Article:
great is your faithfulness.
 “The Lord is my portion,” says my soul,
“Therefore, I will hope in Him.”

Lamentations 3:22-24

There is truth to be gleaned from the old hymn Turn Your Eyes upon Jesus:

Turn your eyes upon Jesus
Look full in His wonderful face.
And the things of earth will grow strangely dim
In the light of His glory and grace.

It has been quite some time since I have shifted my gaze toward Him. I had allowed the weight of my circumstances to nag at me, reminding me of lack. But one glance in his direction was all I needed to remind me that He is enough. No matter what surrounds me, He is enough to face it head-on. 

What about you? Do the voices in your head pull your gaze away from the one who loves you more than you love yourself? Are your eyes locked tight on your failures rather than His faithfulness? Then maybe these verses from Lamentations will guide your vision back to His glory like they did mine.

The Lord is good to those who wait for Him,
to the soul who seeks Him.
It is good that one should wait quietly
for the salvation of the Lord.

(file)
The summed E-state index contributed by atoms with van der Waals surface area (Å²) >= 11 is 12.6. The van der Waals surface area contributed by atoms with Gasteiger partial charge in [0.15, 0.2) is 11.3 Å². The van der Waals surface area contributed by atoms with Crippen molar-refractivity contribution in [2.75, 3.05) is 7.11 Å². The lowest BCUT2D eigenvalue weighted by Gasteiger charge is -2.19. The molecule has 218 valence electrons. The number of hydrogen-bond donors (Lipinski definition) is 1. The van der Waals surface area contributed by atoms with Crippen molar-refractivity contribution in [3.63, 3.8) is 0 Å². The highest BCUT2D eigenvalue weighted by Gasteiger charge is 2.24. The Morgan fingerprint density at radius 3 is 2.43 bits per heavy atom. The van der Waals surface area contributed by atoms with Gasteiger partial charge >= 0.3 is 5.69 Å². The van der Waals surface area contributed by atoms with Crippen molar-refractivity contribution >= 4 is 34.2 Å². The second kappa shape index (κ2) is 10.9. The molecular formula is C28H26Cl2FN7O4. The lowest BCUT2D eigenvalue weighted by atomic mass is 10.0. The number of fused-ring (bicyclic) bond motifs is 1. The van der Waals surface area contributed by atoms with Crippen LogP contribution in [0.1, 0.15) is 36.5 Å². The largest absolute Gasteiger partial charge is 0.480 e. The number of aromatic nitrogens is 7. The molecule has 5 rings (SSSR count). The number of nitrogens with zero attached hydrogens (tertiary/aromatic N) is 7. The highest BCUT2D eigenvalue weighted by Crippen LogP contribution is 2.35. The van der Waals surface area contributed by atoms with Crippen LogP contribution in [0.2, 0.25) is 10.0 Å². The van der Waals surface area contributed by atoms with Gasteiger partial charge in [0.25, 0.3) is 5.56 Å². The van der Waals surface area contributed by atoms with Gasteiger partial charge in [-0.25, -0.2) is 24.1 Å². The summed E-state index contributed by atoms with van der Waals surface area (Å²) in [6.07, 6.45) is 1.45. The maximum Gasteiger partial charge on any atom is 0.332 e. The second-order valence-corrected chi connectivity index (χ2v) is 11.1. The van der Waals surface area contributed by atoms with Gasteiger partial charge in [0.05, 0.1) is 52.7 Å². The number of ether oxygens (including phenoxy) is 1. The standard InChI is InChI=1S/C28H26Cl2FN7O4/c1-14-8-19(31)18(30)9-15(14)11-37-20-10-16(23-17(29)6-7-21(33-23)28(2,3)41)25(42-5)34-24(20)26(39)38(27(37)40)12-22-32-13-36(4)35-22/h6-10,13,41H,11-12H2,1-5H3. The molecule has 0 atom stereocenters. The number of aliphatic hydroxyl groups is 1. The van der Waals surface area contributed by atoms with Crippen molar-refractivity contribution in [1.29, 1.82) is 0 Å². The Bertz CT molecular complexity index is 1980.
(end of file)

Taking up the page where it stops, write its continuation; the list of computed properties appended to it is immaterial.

Lamentations 3:25-26

Oh, my friends, life gets so busy and burdens pile up. It is in our nature to grab hold of our failures rather than reach for His faithfulness. But if we are to be a people of hope in troubled times, then we must turn our gaze away from our inadequacies and behold the One who is more than enough. 

“Father, the landfill of my failures continues to pile up. But You, oh God, are the faithful one. Today, fix my eyes on you the one starter and finisher of my faith. Remind me of all the ways you have led me up to this point in my life. And as I remember, may hope rise out of the ashes. May I see with a fresh vision that you God, who created all things, is the very one that cradles my heart in your hands.”

Until next time, let’s find hope in the journey,
Evelyn Sherwood

Hi There! My name is Evelyn. I am a lover of all things family, faith and Fall. So grateful that you found your way here. The chaos of life can leave us feeling a bit worn around the edges. Sometimes a little ray of hope is all we need to provide courage for the next step in our journey. So come on in, take a deep breath. My prayer is that in this space, you will be able to grab hold of hope. For more of Evelyn’s columns, see her blog Hope for the Journey.